A Prize for Edie
by Jesse Franklin Bone
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Illustrated by Schoenherr

The Committee had, unquestionably, made a mistake. There was no doubt that Edie had achieved the long-sought cancer cure ... but awarding the Nobel Prize was, nonetheless, a mistake ...

The letter from America arrived too late. The Committee had regarded acceptance as a foregone conclusion, for no one since Boris Pasternak had turned down a Nobel Prize. So when Professor Doctor Nels Christianson opened the letter, there was not the slightest fear on his part, or on that of his fellow committeemen, Dr. Eric Carlstrom and Dr. Sven Eklund, that the letter would be anything other than the usual routine acceptance.

"At last we learn the identity of this great research worker," Christianson murmured as he scanned the closely typed sheets. Carlstrom and Eklund waited impatiently, wondering at the peculiar expression that fixed itself on Christianson's face. Fine beads of sweat appeared on the professor's high narrow forehead as he laid the letter down. "Well," he said heavily, "now we know."

"Know what?" Eklund demanded. "What does it say? Does she accept?"

"She accepts," Christianson said in a peculiar half-strangled tone as he passed the letter to Eklund. "See for yourself."

Eklund's reaction was different. His face was a mottled reddish white as he finished the letter and handed it across the table to Carlstrom. "Why," he demanded of no one in particular, "did this have to happen to us?"

"It was bound to happen sometime," Carlstrom said. "It's just our misfortune that it happened to us." He chuckled as he passed the letter back to Christianson. "At least this year the presentation should be an event worth remembering."

"It seems that we have a little problem," Christianson said, making what would probably be the understatement of the century. Possibly there would be greater understatements in the remaining ninety-nine years of the Twenty-first Century, but Carlstrom doubted it. "We certainly have our necks out," he agreed.

"We can't do it!" Eklund exploded. "We simply can't award the Nobel Prize in medicine and physiology to that ... that C. Edie!" He sputtered into silence.

"We can hardly do anything else," Christianson said. "There's no question as to the identity of the winner. Dr. Hanson's letter makes that unmistakably clear. And there's no question that the award is deserved."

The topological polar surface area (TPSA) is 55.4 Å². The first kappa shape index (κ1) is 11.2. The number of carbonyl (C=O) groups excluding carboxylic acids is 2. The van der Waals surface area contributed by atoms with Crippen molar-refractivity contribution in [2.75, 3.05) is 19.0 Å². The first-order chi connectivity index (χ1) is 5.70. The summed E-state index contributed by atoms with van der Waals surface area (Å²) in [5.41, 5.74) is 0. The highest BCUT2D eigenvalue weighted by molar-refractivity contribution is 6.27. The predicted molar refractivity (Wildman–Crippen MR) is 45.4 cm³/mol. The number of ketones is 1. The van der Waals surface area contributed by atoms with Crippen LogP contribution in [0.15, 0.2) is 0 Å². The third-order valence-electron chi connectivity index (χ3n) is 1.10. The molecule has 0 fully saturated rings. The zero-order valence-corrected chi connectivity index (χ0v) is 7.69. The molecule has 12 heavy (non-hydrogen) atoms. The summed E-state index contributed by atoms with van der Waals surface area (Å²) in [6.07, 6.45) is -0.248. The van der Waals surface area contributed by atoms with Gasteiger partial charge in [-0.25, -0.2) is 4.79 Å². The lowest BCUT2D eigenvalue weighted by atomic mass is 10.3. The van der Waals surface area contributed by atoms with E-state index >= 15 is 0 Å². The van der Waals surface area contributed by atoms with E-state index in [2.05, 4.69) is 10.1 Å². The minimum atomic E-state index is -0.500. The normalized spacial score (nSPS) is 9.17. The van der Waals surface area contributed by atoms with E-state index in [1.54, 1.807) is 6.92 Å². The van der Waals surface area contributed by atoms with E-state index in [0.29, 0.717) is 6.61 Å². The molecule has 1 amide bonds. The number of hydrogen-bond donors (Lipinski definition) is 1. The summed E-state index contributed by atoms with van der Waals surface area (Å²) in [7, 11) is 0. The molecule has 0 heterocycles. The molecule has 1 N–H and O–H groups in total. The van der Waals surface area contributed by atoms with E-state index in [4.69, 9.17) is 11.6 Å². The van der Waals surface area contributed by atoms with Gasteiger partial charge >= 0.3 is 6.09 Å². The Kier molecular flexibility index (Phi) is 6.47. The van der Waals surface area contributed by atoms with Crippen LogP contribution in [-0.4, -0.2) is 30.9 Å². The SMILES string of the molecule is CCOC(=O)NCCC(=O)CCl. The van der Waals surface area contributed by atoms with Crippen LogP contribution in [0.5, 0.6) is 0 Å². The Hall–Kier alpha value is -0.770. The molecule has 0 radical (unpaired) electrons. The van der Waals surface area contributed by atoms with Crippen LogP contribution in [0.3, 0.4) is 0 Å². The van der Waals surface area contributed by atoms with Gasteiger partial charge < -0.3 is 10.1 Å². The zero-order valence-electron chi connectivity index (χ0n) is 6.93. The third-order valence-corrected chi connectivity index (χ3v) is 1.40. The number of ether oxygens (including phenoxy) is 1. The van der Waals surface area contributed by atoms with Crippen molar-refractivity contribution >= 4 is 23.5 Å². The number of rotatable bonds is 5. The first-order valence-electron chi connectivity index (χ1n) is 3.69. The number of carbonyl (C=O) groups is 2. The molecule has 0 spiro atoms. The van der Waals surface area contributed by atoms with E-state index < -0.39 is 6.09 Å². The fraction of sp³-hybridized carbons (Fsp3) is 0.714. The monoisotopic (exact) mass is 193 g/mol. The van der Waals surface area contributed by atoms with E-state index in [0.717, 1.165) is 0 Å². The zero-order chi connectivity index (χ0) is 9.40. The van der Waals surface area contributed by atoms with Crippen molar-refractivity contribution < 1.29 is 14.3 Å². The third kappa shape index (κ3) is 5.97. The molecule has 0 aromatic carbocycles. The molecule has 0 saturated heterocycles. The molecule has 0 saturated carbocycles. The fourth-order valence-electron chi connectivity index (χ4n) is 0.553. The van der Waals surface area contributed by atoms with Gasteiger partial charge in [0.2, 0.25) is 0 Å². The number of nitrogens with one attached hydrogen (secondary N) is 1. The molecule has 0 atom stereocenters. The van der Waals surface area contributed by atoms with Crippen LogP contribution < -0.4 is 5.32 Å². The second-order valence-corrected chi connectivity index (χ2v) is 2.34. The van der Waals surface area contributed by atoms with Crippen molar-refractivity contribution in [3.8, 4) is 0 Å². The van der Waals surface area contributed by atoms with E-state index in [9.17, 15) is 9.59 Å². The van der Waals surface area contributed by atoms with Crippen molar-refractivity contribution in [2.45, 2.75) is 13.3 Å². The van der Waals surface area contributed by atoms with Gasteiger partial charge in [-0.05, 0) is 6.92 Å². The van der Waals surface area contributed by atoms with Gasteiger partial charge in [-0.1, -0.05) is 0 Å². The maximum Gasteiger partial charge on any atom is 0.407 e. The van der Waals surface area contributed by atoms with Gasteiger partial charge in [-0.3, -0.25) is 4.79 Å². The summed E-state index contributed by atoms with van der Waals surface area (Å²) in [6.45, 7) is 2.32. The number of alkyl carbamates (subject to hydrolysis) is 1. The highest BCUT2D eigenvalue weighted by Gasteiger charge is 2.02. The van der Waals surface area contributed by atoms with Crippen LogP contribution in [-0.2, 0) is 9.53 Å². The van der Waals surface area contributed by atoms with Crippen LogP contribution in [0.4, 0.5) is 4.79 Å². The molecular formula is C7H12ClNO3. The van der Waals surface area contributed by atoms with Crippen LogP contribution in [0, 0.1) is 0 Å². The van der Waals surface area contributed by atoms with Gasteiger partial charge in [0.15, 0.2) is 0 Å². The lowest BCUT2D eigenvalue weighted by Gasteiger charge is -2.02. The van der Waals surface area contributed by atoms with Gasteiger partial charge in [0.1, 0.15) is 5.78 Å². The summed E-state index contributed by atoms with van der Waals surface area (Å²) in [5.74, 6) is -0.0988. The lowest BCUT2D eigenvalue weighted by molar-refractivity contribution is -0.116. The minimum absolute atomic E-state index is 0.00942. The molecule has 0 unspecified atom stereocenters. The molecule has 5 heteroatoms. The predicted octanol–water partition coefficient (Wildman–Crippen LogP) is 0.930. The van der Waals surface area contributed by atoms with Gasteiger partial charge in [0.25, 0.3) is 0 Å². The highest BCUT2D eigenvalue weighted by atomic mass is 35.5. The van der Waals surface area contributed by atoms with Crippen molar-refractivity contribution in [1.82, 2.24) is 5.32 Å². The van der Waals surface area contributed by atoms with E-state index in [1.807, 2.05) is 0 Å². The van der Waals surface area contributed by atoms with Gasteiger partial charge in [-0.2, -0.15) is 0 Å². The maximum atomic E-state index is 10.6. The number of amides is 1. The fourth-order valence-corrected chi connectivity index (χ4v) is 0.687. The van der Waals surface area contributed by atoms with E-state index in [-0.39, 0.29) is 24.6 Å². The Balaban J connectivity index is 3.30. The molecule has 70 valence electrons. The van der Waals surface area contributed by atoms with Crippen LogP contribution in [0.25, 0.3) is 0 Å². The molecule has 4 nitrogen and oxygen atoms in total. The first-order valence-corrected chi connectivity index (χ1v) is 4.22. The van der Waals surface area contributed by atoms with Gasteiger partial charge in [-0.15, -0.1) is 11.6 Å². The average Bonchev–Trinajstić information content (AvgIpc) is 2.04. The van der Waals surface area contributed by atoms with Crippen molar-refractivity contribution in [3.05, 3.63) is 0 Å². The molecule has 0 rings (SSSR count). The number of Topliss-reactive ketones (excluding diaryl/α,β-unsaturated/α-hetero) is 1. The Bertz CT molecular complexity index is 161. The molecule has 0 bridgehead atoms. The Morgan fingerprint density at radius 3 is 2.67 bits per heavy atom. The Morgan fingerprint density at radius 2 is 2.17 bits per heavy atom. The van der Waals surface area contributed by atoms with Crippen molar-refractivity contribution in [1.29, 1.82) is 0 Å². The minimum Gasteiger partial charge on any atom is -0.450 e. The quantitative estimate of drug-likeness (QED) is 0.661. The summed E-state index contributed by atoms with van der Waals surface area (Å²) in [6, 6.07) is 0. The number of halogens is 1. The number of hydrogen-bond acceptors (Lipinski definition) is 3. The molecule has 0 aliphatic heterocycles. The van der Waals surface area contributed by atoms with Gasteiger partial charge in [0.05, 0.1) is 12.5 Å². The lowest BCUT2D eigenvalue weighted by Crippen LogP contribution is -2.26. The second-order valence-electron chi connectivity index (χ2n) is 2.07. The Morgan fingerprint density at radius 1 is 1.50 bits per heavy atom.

"We still could award it to someone else," Eklund said.

"Not a chance. We've already said too much to the press. It's known all over the world that the medical award is going to the discoverer of the basic cause of cancer, to the founder of modern neoplastic therapy." Christianson grimaced. "If we changed our decision now, there'd be all sorts of embarrassing questions from the press."

"I can see it now," Carlstrom said, "the banquet, the table, the flowers, and Professor Doctor Nels Christianson in formal dress with the Order of St. Olaf gleaming across his white shirtfront, standing before that distinguished audience and announcing: 'The Nobel Prize in Medicine and Physiology is awarded to—' and then that deadly hush when the audience sees the winner."

"You needn't rub it in," Christianson said unhappily. "I can see it, too."

"These Americans!" Eklund said bitterly. He wiped his damp forehead. The picture Carlstrom had drawn was accurate but hardly appealing. "One simply can't trust them. Publishing a report as important as that as a laboratory release. They should have given proper credit."

"They did," Carlstrom said. "They did—precisely. But the world, including us, was too stupid to see it. We have only ourselves to blame."

"If it weren't for the fact that the work was inspired and effective," Christianson muttered, "we might have a chance of salvaging this situation. But through its application ninety-five per cent of cancers are now curable. It is obviously the outstanding contribution to medicine in the past five decades."

"But we must consider the source," Eklund protested. "This award will make the prize for medicine a laughingstock. No doctor will ever accept another. If we go through with this, we might as well forget about the medical award from now on. This will be its swan song. It hits too close to home. Too many people have been saying similar things about our profession and its trend toward specialization. And to have the Nobel Prize confirm them would alienate every doctor in the world. We simply can't do it."

"Yet who else has made a comparable discovery? Or one that is even half as important?" Christianson asked.

"That's a good question," Carlstrom said, "and a good answer to it isn't going to be easy to find. For my part, I can only wish that Alphax Laboratories had displayed an interest in literature rather than medicine. Then our colleagues at the Academy could have had the painful decision."

"Their task would be easier than ours," Christianson said wearily. "After all, the criteria of art are more flexible. Medicine, unfortunately, is based upon facts."

"That's the hell of it," Carlstrom said.